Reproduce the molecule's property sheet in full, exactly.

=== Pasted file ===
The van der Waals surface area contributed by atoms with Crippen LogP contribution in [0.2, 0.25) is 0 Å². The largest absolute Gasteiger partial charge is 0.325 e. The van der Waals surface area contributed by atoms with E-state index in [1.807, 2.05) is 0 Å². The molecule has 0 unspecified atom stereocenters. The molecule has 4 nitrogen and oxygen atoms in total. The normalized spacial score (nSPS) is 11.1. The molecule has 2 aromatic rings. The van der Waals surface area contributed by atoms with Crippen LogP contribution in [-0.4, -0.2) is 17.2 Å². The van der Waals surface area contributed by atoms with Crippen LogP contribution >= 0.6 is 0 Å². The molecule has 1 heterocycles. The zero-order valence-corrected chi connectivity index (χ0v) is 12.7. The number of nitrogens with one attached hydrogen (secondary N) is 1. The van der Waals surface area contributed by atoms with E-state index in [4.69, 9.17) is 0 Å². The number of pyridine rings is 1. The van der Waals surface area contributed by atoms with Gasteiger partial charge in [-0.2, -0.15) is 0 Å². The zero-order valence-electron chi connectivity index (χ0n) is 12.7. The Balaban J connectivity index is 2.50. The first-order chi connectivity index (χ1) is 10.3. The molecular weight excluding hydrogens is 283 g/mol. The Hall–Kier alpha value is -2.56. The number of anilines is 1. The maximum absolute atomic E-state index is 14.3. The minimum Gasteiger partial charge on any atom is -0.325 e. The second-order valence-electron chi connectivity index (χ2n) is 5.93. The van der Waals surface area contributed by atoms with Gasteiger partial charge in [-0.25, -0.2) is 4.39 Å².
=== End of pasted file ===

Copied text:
The van der Waals surface area contributed by atoms with Crippen LogP contribution in [0.2, 0.25) is 0 Å². The largest absolute Gasteiger partial charge is 0.325 e. The van der Waals surface area contributed by atoms with E-state index in [1.807, 2.05) is 0 Å². The molecule has 0 unspecified atom stereocenters. The molecule has 4 nitrogen and oxygen atoms in total. The normalized spacial score (nSPS) is 11.1. The molecule has 2 aromatic rings. The van der Waals surface area contributed by atoms with Crippen LogP contribution in [-0.4, -0.2) is 17.2 Å². The van der Waals surface area contributed by atoms with Crippen LogP contribution >= 0.6 is 0 Å². The molecule has 1 heterocycles. The zero-order valence-corrected chi connectivity index (χ0v) is 12.7. The number of nitrogens with one attached hydrogen (secondary N) is 1. The van der Waals surface area contributed by atoms with E-state index in [4.69, 9.17) is 0 Å². The number of pyridine rings is 1. The van der Waals surface area contributed by atoms with Gasteiger partial charge in [-0.2, -0.15) is 0 Å². The zero-order valence-electron chi connectivity index (χ0n) is 12.7. The Balaban J connectivity index is 2.50. The first-order chi connectivity index (χ1) is 10.3. The molecular weight excluding hydrogens is 283 g/mol. The Hall–Kier alpha value is -2.56. The number of anilines is 1. The maximum absolute atomic E-state index is 14.3. The minimum Gasteiger partial charge on any atom is -0.325 e. The second-order valence-electron chi connectivity index (χ2n) is 5.93. The van der Waals surface area contributed by atoms with Gasteiger partial charge in [-0.25, -0.2) is 4.39 Å².